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OTTAWA, Ont. — Prime Minister Justin Trudeau's lifeline for Canada’s struggling media industry could instead spell disaster, digital start-ups and freelancers warned his office as it was doubling down on the Online News Act.
Documents obtained by POLITICO through an Access-to-Information request reveal urgent appeals from freelancers and small news outlets who spelled out for top officials what would happen if they lost access to sharing news through both Google and Meta.
“Between Google and Meta announcing their intention to exit news, we now expect a catastrophic 60 percent reduction in traffic,” ZoomerMedia’s chief operating officer Omri Tintpulver wrote to the prime minister’s office and heritage officials. “Jobs are going to be lost. Soon. Entire divisions may also be lost.”
Zoomer Media reaches upwards of 10 million Canadians a month through its digital platforms that include blogTO and the Daily Hive, and holds conventional broadcast platforms as well, such as Vision TV and a few radio stations.
It asked Ottawa to redirect the money from the government’s halted marketing ad buys with Meta and Google toward publishers feeling the pinch.
As the clock ticks down to Dec. 19, the tripwire deadline that will spring the Liberal government’s Online News Act to life and prompt Google to follow in Meta’s footsteps by ending news sharing in Canada, a fuller picture has emerged of the behind-the-scenes jostling and dire warnings made by smaller players.
— Multiple warnings: During a more recent public consultation, Zoomer warned that “without a defined cap on liability, there's a looming threat of Google withdrawing from Canadian news, which would be catastrophic for digital-first news entities.”
Back in June, Village Media’s CEO Jeff Elgie warned the prime minister in a letter that losing both Facebook and Google news will “most certainly devastate what has otherwise been a thriving ‘new’ media sector.”
“The impact of an exit from just Facebook alone will likely result in the shutdown of 5 to 6 of our newer community news sites (which rely on audience developed using Facebook to develop to maturity), and the termination of roughly 30 jobs across our company.”
Village Media, a digital-only local news publisher operating in 21 communities in Ontario, warned that if the government does not get back to the table with Meta and assuage Google’s concerns, “there may not be a digital publishing sector left.”
Narcity Media Inc. told Ottawa during public consultations it lost 30 percent of its overall traffic since mid-August and took a 15 percent hit to revenue from branded content and advertising.
“This decline compelled us to lay off over 16 invaluable members of our social and journalist teams, a move that resonated negatively through our corporate structure and the larger community we serve,” it said.
Erin Millar, CEO of Indiegraf, a network of more than 100 small news organizations and startups, warned the PMO in a letter that the legislation could cause an “existential event” for many local newsrooms.
“Removing Canadian news content from these platforms will raise the barrier to entry for start-ups and chill news innovation, development and investment. It will harm small and Indigenous news businesses, and distort the playing field.”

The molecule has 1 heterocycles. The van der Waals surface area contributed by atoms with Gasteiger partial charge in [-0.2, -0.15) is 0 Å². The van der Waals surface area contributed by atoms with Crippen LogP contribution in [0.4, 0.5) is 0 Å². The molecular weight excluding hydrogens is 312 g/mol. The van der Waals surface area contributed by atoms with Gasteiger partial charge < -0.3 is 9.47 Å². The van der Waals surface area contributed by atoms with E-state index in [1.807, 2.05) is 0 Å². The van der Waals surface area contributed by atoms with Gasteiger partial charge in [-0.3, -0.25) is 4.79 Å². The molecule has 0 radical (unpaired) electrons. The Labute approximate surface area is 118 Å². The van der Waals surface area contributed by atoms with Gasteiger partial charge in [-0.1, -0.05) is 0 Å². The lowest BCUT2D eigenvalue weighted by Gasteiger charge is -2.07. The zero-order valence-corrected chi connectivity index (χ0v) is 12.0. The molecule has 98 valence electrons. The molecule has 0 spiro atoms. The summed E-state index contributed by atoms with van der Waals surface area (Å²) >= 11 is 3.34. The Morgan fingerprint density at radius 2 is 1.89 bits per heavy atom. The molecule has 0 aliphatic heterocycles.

— Smaller the player, the bigger the pain: Canadian illustrator Chelsea O'Byrne warned the Prime Minister’s Office in mid-July that her career hinges on contract work with such media companies as The Globe and Mail. She said she gains clients when her illustrations are shared through mainstream media over social media.
“Bill C-18 suggests that our government leaders are deeply unaware of the role that social media plays in today's freelance economy,” she said. “This bill is going to make it virtually impossible for freelancers like me to continue finding new clients while residing in Canada.”
Gabriel Ramirez, who co-founded The Bridge Canada, a small independent news outlet aimed at immigrants from Latin America, told Ottawa during a public consultation that Meta’s exit from Canadian news is “killing us.”
“Nobody is reaching or watching our videos,” she wrote in a regulatory submission to Ottawa.
Michael Kras, who writes about arts and culture for a small local start-up website in Hamilton, Ont., wrote to then Heritage Minister Pablo Rodriguez pleading for Ottawa to reach a “reasonable agreement” with Google and Meta.
“If companies like Meta make good on their promise to stop allowing news from Canadian media outlets on their platforms — as they've already started to do — this will mean the end of my job, my livelihood, and the same for countless others like me,” he said. “l’m sure you can imagine what a terrifying prospect this is for workers like me. It will simply be catastrophic for our industry.”
— Down to the wire: Heritage Minister Pascale St-Onge is staring down the clock with six weeks until the law comes fully into effect.
Google used its public regulatory submission to establish its lines in the sand. The company wants a firm liability cap and a clear number of how many news businesses the search firm would have to financially support.
It has argued for months that the law remains unworkable and the government has yet to address its biggest concerns.
But St-Onge maintains that backing down is out of the question and she still insists Ottawa and Google can reach an agreement over the fine details.
“We need to give time to certain legislative measures that were adopted last spring, which are in the implementation phase,” she told reporters in French Nov. 7, “then see the impact of these measures as well.”